How to have the conversation with parents about how they want to live their lives as they grow older.
You love your parents and you want the very best for them. But sometimes life can make things really tough.
As your parents get older, their needs can gradually or instantly change (in the case of an accident) and your responsibilities increase. This often happens at the exact time when you’re trying to raise your own family and completely lack the capacity to make sure they’re getting the care and attention they need. This leaves you feeling incredibly stressed, unhappy and more exhausted than you thought possible. Sound familiar?
Well the good news is that it doesn’t have to be that way. In fact, the earlier you begin talking to your parents about their future, the better you can help them prepare for it. When things do change, this means you’ve got a plan and the appropriate service in place to make it happen.
To help you, here’s 5 tips to help you break the ice and get Mum or Dad talking – and listening…
1. Choose your time and place carefully
Conversations about ageing are best had in a relaxed, quiet setting where you and your parent/s can talk uninterrupted about how they’re managing. It’s important to understand that they may feel uncomfortable talking about their changing needs and may not wish to do so in front of other family members.
It's best to avoid broaching the subject when your children, siblings or others are around.
Instead, try to casually arrange a time for a quiet cup of tea at their home or an outing to a nearby park where you can calmly sit and reflect on the present and the future together. Depending on your parents’ prior response to talking about ageing, it may be beneficial for this conversation to occur without notice, as forewarning can automatically put them in a defensive position that is counterproductive to the open and honest dialogue you’re trying to create.
2. Use a friend or family member’s experience as a conversation starter
One of the best ways to address age-related issues with your parents is to begin by referencing someone else’s experience. Talk about “when Aunty Carol fell ill and the doctor spoke to cousin Sarah about treatment options”, then explain how that experience made you realise how important it is to have that conversation with your parents ahead of time.
Often the key to getting them to open up is to position the conversation like the one you need to have for your own peace of mind. After all, your parents have spent their lives protecting you and trying to help you solve problems…so their natural inclination if you voice this concern will be to assist you by addressing it.
3. Ask them to describe what ‘successful ageing’ looks like to them
It is very possible that your view of ‘successful ageing’ and theirs are worlds apart. You might think that a retirement village with round-the-clock care is the ideal scenario when in fact they want to stay in their home and local community as long as they can. It’s therefore important that you ask them how they ideally see themselves living in both the short term, the longer term and in the event of an accident.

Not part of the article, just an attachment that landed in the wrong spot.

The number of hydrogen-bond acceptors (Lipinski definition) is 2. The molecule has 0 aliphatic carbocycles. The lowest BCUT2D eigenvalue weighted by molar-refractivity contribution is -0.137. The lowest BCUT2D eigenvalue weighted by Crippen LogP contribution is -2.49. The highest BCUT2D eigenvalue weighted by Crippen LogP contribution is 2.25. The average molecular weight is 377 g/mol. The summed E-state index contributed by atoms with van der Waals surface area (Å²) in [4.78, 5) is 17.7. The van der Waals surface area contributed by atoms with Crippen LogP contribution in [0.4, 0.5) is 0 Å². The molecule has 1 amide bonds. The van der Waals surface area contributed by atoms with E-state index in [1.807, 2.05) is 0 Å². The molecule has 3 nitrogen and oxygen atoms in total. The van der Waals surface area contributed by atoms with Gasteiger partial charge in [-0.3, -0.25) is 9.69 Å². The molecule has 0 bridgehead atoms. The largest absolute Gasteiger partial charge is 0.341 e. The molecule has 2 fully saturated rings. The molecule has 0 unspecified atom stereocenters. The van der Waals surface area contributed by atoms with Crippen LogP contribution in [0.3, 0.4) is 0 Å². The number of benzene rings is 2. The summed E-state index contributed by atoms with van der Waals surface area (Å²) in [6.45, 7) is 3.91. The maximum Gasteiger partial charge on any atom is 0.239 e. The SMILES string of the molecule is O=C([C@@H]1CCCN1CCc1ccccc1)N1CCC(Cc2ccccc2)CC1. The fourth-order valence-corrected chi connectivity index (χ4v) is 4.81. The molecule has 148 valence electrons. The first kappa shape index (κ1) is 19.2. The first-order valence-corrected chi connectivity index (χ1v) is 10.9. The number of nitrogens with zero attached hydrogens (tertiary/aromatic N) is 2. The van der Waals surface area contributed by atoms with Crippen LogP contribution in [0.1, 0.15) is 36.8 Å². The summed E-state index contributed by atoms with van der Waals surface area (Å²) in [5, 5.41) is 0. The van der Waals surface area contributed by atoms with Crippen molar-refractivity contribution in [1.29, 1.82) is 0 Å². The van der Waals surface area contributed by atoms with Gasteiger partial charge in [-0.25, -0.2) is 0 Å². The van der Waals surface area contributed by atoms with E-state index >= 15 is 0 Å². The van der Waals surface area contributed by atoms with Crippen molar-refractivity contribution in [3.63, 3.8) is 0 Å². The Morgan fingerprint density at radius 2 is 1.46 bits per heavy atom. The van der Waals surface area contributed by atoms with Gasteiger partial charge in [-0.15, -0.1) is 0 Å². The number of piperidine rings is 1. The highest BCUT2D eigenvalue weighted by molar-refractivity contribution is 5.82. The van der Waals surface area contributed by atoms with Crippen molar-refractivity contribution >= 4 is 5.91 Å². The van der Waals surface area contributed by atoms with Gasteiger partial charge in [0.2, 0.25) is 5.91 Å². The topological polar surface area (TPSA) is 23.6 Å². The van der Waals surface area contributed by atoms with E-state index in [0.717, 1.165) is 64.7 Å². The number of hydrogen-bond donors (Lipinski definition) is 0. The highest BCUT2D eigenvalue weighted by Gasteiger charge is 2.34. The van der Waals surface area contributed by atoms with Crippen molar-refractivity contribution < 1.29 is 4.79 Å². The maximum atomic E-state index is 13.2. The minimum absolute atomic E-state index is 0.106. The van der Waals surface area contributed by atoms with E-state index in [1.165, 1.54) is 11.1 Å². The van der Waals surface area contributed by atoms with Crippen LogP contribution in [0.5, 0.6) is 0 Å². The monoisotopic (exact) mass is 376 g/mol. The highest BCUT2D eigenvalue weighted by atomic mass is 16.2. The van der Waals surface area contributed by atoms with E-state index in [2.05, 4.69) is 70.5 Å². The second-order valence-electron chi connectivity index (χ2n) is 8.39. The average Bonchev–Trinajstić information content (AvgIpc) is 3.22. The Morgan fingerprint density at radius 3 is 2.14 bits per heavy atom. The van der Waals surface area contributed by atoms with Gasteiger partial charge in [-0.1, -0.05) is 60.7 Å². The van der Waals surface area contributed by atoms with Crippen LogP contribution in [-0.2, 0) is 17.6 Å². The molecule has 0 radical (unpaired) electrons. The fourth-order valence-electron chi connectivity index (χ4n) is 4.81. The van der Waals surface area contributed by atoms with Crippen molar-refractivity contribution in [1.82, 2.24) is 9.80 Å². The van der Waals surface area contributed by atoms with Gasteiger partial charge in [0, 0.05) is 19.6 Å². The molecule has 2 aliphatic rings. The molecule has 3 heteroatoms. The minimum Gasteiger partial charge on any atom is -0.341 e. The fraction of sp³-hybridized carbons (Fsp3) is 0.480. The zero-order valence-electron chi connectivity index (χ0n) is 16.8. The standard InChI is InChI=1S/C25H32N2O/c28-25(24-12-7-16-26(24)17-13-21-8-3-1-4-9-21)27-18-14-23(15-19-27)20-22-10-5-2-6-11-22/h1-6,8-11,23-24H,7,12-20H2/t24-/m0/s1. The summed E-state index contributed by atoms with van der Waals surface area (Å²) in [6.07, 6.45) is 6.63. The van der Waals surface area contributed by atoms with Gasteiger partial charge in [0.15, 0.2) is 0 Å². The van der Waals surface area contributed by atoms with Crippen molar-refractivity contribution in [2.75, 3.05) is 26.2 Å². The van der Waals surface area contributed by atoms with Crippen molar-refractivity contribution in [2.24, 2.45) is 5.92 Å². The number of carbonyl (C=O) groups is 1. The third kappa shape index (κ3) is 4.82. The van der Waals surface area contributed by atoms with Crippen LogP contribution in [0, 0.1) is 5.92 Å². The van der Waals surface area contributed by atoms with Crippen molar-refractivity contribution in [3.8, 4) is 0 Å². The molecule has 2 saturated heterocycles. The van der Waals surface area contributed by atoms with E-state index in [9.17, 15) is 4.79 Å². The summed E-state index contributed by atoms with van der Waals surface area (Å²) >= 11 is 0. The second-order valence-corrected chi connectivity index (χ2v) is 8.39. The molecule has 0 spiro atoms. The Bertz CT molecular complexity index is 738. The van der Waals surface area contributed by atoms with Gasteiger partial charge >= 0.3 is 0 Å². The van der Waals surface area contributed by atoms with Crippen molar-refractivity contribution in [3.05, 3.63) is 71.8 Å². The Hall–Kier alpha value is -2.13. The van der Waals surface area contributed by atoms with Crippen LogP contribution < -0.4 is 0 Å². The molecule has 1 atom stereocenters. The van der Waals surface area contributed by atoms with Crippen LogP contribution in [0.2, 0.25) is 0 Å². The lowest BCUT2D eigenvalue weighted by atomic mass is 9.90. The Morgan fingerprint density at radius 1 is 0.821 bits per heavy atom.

As they share this with you, make sure you really listen. If you don’t understand their point of view or don’t agree, try to probe more deeply by asking open-ended questions. Avoid negative language here as much as possible as maintaining a neutral position while they are expressing their views is key to you understanding their perspective and what is important to them. Only then can you both work together to make that – or an adaptation of it – happen by engaging the right aged care partners to suit both their emotional, physical and financial needs and yours.
4. Acknowledge the importance of their feelings about the next stage
Change is hard and often frightening, especially for the elderly which is why it is absolutely paramount that you let your parents know that their opinions and feelings are valued. There is nothing worse than feeling out of control of your own life, and though in reality they may be unable to make all the decisions for themselves and their care, it’s important that they feel consulted.
At the same time however, for your own emotional wellbeing you need to be honest about how their vision for their future may impact you and your family and discuss what is realistic. They might think moving in to your already jam-packed house is a great plan but if that’s not what is best for your family then you need to be honest and agree on a Plan B.
5. Make a list of things they need help with now and in the longer term
If you’re aiming for just one thing out of this conversation with your parents it should be a greater understanding of their needs. There’s every likelihood that you may know this already from the degree of care you are already providing them, however needs can change over time or even immediately so make sure you discuss with them the help they believe they need now and what additional help they may require in the longer term.
This could be anything from a few hours a week of garden maintenance to daily in-home health care and everything in between so it’s important you discuss in detail what they need, when they’ll need it and how often. Once you’ve got this list together, you can talk to full-service home care provider, Arvida Good Friends about how we can manage your parents’ care needs for you so that you can focus on taking care of yourself and your own family.
Feeling overwhelmed caring for an ageing parent?
Arvida Good Friends is New Zealand’s first Successful Ageing Platform that gives families a trusted, easy way to manage their older parents’ care and keep them in the homes they love for longer. With our Help App you can request the help you need, keep track of what helpers are coming and when, and access reduced member rates for Helper services.